Homeowners must install septic tanks on their properties in areas without access to public sewers in order to treat and dispose of wastewater. Septic tanks are underground chambers made of solid material through which wastewater flows and is disposed of; they are a type of domestic wastewater disposal system. Septic tank systems come in various designs; selecting the right one for your home requires some knowledge about the types of septic tanks, materials, pros and cons of the various materials, how to choose the size of the tank, etc. Additionally, you must consider and plan for the means of transportation, installation, care, and maintenance.

Septic tanks are made of different materials – steel, concrete, pre-cast concrete, plastic, and fiberglass. Each material has its own pros and cons, but concrete and plastic tanks are the most popular choices. However, besides the material, tanks differ in construction.

As the homeowner, you are responsible for the care and maintenance of your septic system. If properly designed, constructed, and maintained, your septic system can provide long-term effective treatment of household wastewater.

Protect your Septic System

Your septic system has a limited life expectancy which can be drastically shortened by improper use and care. Management is the key to a lasting system. Remember these 4 steps:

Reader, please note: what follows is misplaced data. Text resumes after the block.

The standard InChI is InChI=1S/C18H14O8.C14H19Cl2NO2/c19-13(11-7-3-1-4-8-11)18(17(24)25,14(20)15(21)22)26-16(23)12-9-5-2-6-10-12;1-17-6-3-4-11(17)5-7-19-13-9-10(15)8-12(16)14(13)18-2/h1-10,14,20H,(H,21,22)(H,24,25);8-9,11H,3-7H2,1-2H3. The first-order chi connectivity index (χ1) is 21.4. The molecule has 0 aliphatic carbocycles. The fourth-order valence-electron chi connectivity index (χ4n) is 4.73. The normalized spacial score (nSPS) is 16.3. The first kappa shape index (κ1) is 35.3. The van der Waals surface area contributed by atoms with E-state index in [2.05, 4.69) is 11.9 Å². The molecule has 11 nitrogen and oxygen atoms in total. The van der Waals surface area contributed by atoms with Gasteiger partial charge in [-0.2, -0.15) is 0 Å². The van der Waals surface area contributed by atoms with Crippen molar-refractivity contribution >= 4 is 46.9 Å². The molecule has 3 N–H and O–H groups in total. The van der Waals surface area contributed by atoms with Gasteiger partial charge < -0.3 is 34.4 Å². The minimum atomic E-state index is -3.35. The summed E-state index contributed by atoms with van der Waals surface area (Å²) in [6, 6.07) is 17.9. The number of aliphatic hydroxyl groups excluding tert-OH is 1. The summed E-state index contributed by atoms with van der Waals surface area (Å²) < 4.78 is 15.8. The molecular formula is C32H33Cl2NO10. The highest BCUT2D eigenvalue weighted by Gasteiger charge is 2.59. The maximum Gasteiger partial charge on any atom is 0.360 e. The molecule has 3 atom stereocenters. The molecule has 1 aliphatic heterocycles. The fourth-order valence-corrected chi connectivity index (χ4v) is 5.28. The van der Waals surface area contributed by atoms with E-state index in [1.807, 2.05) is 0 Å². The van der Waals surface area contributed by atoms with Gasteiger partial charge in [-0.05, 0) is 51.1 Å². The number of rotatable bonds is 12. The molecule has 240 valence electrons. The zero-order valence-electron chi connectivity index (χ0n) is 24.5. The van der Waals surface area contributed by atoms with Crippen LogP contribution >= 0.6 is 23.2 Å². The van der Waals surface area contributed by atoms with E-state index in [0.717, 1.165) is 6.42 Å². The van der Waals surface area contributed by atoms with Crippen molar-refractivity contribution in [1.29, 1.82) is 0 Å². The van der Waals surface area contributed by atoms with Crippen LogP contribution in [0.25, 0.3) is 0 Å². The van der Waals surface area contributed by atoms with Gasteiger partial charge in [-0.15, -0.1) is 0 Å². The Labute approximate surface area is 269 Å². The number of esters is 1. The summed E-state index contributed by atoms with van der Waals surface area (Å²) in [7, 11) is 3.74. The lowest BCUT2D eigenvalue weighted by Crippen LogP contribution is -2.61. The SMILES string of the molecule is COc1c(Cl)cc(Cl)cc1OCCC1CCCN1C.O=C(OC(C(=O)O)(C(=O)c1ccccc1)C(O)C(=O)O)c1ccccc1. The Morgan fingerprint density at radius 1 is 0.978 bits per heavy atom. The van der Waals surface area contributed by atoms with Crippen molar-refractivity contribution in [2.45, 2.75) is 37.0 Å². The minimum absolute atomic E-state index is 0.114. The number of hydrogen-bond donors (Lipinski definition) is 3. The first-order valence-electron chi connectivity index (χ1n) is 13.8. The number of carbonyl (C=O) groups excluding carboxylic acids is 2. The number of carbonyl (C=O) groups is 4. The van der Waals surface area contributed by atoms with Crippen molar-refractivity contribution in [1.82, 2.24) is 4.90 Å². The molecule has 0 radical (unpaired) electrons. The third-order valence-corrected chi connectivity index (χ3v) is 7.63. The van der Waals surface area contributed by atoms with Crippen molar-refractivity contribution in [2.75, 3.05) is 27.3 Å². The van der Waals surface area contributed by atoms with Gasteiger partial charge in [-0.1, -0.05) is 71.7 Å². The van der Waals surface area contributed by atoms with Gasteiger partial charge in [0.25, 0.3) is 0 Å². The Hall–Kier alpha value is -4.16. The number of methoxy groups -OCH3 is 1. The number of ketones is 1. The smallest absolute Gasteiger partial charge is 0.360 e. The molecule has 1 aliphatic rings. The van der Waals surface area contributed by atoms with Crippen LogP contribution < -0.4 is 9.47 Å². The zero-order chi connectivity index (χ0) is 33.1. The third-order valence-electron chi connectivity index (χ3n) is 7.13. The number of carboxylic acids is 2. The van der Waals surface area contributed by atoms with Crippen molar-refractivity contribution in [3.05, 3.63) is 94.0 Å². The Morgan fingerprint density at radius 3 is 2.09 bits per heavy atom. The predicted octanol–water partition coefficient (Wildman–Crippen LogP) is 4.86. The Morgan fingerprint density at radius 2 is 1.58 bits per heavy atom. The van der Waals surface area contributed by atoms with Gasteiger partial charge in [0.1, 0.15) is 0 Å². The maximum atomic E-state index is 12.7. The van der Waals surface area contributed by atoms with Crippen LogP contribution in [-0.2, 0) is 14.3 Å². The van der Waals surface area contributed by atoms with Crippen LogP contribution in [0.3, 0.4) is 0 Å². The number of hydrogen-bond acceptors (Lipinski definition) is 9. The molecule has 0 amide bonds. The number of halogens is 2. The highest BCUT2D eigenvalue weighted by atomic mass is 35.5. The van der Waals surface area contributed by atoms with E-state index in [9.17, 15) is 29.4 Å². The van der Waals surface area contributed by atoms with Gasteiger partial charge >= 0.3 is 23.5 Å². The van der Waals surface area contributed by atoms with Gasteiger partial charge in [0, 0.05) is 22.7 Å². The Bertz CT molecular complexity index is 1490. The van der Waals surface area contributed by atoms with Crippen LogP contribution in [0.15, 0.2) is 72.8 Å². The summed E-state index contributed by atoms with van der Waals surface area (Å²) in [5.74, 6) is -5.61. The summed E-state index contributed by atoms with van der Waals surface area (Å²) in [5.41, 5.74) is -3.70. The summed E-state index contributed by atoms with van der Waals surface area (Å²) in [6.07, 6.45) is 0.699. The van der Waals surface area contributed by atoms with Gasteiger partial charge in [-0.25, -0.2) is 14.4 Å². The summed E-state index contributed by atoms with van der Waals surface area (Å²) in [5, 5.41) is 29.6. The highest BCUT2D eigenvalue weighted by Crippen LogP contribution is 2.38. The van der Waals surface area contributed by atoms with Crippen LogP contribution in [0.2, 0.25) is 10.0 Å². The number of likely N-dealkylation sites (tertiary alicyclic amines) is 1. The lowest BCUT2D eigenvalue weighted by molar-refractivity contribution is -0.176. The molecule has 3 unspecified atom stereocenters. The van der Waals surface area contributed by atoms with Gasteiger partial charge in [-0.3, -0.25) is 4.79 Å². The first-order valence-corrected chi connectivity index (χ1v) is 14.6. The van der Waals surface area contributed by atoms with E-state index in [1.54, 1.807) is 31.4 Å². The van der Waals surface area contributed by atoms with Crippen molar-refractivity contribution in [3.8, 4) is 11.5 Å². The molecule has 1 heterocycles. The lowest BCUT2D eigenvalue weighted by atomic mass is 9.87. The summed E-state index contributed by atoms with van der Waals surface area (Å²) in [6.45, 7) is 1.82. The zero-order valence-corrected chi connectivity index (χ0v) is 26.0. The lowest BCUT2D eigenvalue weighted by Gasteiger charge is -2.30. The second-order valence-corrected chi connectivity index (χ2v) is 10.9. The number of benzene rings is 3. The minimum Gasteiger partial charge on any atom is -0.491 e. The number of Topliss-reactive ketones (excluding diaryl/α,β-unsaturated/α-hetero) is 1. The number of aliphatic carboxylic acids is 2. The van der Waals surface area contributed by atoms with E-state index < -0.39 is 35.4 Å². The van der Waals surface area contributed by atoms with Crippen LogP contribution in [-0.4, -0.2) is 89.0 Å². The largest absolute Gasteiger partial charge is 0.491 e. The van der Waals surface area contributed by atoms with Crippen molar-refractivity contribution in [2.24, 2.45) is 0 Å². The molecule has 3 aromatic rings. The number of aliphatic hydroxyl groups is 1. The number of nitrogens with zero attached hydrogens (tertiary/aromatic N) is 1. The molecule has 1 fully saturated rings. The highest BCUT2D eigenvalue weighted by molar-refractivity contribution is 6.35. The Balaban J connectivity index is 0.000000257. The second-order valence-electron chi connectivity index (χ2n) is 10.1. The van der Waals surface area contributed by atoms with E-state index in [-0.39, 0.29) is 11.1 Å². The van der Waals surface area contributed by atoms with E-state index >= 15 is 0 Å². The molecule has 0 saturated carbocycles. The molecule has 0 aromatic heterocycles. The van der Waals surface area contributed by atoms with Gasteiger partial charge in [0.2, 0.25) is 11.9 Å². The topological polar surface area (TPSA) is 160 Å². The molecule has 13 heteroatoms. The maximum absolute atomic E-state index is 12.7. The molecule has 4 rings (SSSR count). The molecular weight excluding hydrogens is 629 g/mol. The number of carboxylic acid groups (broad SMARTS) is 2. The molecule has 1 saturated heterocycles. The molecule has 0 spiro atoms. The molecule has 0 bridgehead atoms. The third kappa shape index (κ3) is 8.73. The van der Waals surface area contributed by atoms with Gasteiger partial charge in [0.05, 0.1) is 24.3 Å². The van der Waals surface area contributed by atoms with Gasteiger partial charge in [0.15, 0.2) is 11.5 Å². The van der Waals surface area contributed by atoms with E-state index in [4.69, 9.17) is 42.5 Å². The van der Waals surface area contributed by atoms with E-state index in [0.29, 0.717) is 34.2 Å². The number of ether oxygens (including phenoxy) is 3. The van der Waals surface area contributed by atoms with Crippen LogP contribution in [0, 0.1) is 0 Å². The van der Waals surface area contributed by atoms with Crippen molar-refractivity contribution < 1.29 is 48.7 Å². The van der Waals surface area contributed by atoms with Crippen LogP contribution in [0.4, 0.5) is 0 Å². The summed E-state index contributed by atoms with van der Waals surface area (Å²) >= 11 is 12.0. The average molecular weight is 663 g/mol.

1. Pump your Septic Tank

One of the most important things you can do for your system is to have the tank pumped every 3-5 years by a licensed pumper.

2. Use Water Efficiently

Using more water than the soil can absorb is the most common reason for system failure. Efficient water use can improve the operation of your septic system and reduce the risk of failure. Be sure to install low-flow fixtures, repair leaky faucets and run the dishwasher and clothes washer only when full.

3. Watch what goes down the drain

Your septic system is not a trash can. Never pour grease or oils down your drains; garbage disposals cause a rapid overload of the system; and dispose of non-biodegradable items in the trash.

4. Care for your drain field

Your drain field is an important part of your septic system. Never plant trees or gardens, or drive or park on top of the drain field. Direct water from downspouts and the sump pump away from the drain field.

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